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2+ Years on Clinical Trial

I’m so thrilled that I’ve been on the Pazopanib Phase II Trial at Stanford for over two years now! I know that things will likely change at some point in the future, but for the time being my tumors/mets are all within the stable range. There are no new lesions. My typical markers (Chromogranin A, Serotonin, U-5HIAA, etc.) are all somewhat elevated, but relatively unchanged and stable. Stable is good. Boring is good. Life is good. All of this with just four pills at bedtime. No side effects. No drama. I still get injected every 28 days with 40mg Sandostatin LAR for symptom control. I also visit my amazing team at Stanford every four weeks, and have MRIs & CTs every three months. I’m happy to stay this course for as long as I can!

Comments

eileen
Reply

Congratulations, Brian. You are always in my thoughts and prayers!!! Life IS Good!!

Brian
Reply

Thanks Eileen! 😉

Cindy
Reply

Hi Brian-

I was happy to come across your posts. My dad has been battling carcinoid for five or six years and is on Sandostatin and had a liver resection last year. Tumors are growing and he’s waiting for FDA approval of PRRT. I was encouraged to see your results from your different treatments. Hopefully he will follow your currently “boring” course:) Thank you for sharing your journey. It provides some hope!

Brian
Reply

Hi Cindy:
Thanks for your message. The FDA has got to come through with that approval soon. I wish your dad all the best!
Brian

Mary Ellen
Reply

Hi Brian,
I am recently diagnosed with NET carcinoid metastisized to my liver somewhat similar to your story. I live near Boston and visited Dana Farber last week and awaiting my first PET scan. They are still unsure of where the first cancer began. I am 53. If you could go back to your diagnosis and change any treatments or lifestyle habits what would they be? Please contact me when convenient.
Sincerely,
Mary Ellen

Brian
Reply

Hello Mary Ellen:
Thank you for your message and your great question. Interestingly it’s a question that’s never been asked of me before. Before I answer let me first say a couple things. The key to surviving this thing is to be under the care of a true NETs specialist. Hopefully your doctor at Dana Farber fits that bill. I wish I’d known to switch to someone like that much sooner. Secondly, in my experience, a traditional PET scan has never been very useful for me unless it’s radiolabeled with a marker that is specifically taken up by neuroendocrine tumors. The typical glucose marker won’t show much since the NETs metabolize about the same as surrounding healthy tissue.
As for what I would or wouldn’t do – I’d definitely have the bowel resection I had as soon as possible to remove the primary tumor. That was very helpful. My docs didn’t know for certain where my primary was either until they opened me up. The next few procedures, SirSpheres and hepatic artery chemoembolization, I’d probably skip. Those were therapies targeted at my liver mets, but the risks, discomfort and inconvenience of the procedures themselves didn’t really seem to be worth the nominal results. After recovering from surgery I’d likely go straight to a systemic therapy like the PRRT which did have a meaningful and sustained impact on almost all of the lesions throughout my body.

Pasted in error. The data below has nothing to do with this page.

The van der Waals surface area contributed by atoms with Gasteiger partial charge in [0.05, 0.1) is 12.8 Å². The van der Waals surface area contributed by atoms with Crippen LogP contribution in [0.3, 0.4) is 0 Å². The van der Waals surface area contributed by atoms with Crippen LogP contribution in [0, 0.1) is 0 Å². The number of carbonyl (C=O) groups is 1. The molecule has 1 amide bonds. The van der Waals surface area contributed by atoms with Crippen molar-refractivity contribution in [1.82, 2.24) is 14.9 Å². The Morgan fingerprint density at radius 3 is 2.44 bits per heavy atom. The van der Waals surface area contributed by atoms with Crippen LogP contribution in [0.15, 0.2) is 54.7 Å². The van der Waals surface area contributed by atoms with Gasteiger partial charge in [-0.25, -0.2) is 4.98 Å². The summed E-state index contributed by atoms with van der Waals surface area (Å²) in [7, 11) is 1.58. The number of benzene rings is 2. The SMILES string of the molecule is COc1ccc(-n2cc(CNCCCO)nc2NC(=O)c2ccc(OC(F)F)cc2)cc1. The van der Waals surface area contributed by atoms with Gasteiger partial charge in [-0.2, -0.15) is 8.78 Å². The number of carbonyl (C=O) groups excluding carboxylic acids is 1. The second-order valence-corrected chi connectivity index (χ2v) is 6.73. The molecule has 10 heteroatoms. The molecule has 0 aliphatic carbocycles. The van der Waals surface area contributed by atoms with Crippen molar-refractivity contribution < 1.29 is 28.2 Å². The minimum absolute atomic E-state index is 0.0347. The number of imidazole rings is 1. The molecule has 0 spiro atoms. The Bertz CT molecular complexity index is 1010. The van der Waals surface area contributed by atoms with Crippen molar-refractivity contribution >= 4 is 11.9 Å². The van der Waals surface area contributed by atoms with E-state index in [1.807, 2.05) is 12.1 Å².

Lifestyle changes? Well I would have done more to stay physically fit as best as possible earlier in my battle. I’m happy to be pretty fit now, regularly going to the gym. I also probably should have done it sooner, but I had to completely give up alcohol after my surgery. My hormones were so out of whack my body couldn’t tolerate it, and it’s still my worst trigger so I don’t drink a drop.
I hope some of that helps. I wish you the best in your battle!
Brian

Mary Ellen
Reply

Hi Brian,
So glad I asked! I knew a lot of info would be found searching, some good some bad. My Doctor is one of three specialists and the only one I was able to get in with. She seems conservative, suggesting NO surgery and only octeotide shots (for the rest of my life?). PET scan is with newly approved agent dodatate and octeotide (approved last March). Still trying to get a date on that, but I think it is 85% accurate. Just scares me that they may find more cancer. You sound like you have found your right lifestyle and doing well. Your blog has been the most helpful and I am truly grateful you are there for all of us newbies! Many thanks! Mary Ellen

Hugh
Reply

Hi Brian,

I just found your site while doing research on PNET.

My wife was diagnosed with it last November.

Is there a way for me to send you a pm?

Thanks,

Hugh

Brian
Reply

Hello Hugh

Thanks for your message. You are welcome to e-mail me at brianbowe@me.com

Take care

Brian

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